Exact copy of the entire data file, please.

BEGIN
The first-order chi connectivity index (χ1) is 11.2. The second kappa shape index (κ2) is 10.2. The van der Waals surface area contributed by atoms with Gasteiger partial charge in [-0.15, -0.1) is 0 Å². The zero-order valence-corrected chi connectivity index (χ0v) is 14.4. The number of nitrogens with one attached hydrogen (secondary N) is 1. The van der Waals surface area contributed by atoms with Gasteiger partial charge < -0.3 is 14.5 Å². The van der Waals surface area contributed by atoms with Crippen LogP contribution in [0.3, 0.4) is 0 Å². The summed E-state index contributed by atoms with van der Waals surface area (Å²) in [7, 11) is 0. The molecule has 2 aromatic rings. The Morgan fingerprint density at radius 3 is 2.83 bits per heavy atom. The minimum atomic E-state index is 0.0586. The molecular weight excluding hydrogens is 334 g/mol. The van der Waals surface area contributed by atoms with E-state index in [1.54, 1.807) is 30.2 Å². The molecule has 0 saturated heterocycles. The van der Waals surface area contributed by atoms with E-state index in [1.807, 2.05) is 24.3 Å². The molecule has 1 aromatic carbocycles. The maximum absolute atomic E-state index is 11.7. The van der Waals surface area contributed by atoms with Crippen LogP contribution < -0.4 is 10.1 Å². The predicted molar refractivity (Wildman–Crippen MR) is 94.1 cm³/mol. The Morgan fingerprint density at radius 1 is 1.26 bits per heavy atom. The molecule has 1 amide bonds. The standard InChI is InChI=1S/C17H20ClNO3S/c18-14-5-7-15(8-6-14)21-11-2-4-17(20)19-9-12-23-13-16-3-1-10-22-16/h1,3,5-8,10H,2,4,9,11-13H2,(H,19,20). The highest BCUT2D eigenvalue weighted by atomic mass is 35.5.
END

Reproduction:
The first-order chi connectivity index (χ1) is 11.2. The second kappa shape index (κ2) is 10.2. The van der Waals surface area contributed by atoms with Gasteiger partial charge in [-0.15, -0.1) is 0 Å². The zero-order valence-corrected chi connectivity index (χ0v) is 14.4. The number of nitrogens with one attached hydrogen (secondary N) is 1. The van der Waals surface area contributed by atoms with Gasteiger partial charge < -0.3 is 14.5 Å². The van der Waals surface area contributed by atoms with Crippen LogP contribution in [0.3, 0.4) is 0 Å². The summed E-state index contributed by atoms with van der Waals surface area (Å²) in [7, 11) is 0. The molecule has 2 aromatic rings. The Morgan fingerprint density at radius 3 is 2.83 bits per heavy atom. The minimum atomic E-state index is 0.0586. The molecular weight excluding hydrogens is 334 g/mol. The van der Waals surface area contributed by atoms with E-state index in [1.54, 1.807) is 30.2 Å². The molecule has 0 saturated heterocycles. The van der Waals surface area contributed by atoms with E-state index in [1.807, 2.05) is 24.3 Å². The molecule has 1 aromatic carbocycles. The maximum absolute atomic E-state index is 11.7. The van der Waals surface area contributed by atoms with Crippen LogP contribution < -0.4 is 10.1 Å². The predicted molar refractivity (Wildman–Crippen MR) is 94.1 cm³/mol. The Morgan fingerprint density at radius 1 is 1.26 bits per heavy atom. The molecule has 1 amide bonds. The standard InChI is InChI=1S/C17H20ClNO3S/c18-14-5-7-15(8-6-14)21-11-2-4-17(20)19-9-12-23-13-16-3-1-10-22-16/h1,3,5-8,10H,2,4,9,11-13H2,(H,19,20). The highest BCUT2D eigenvalue weighted by atomic mass is 35.5.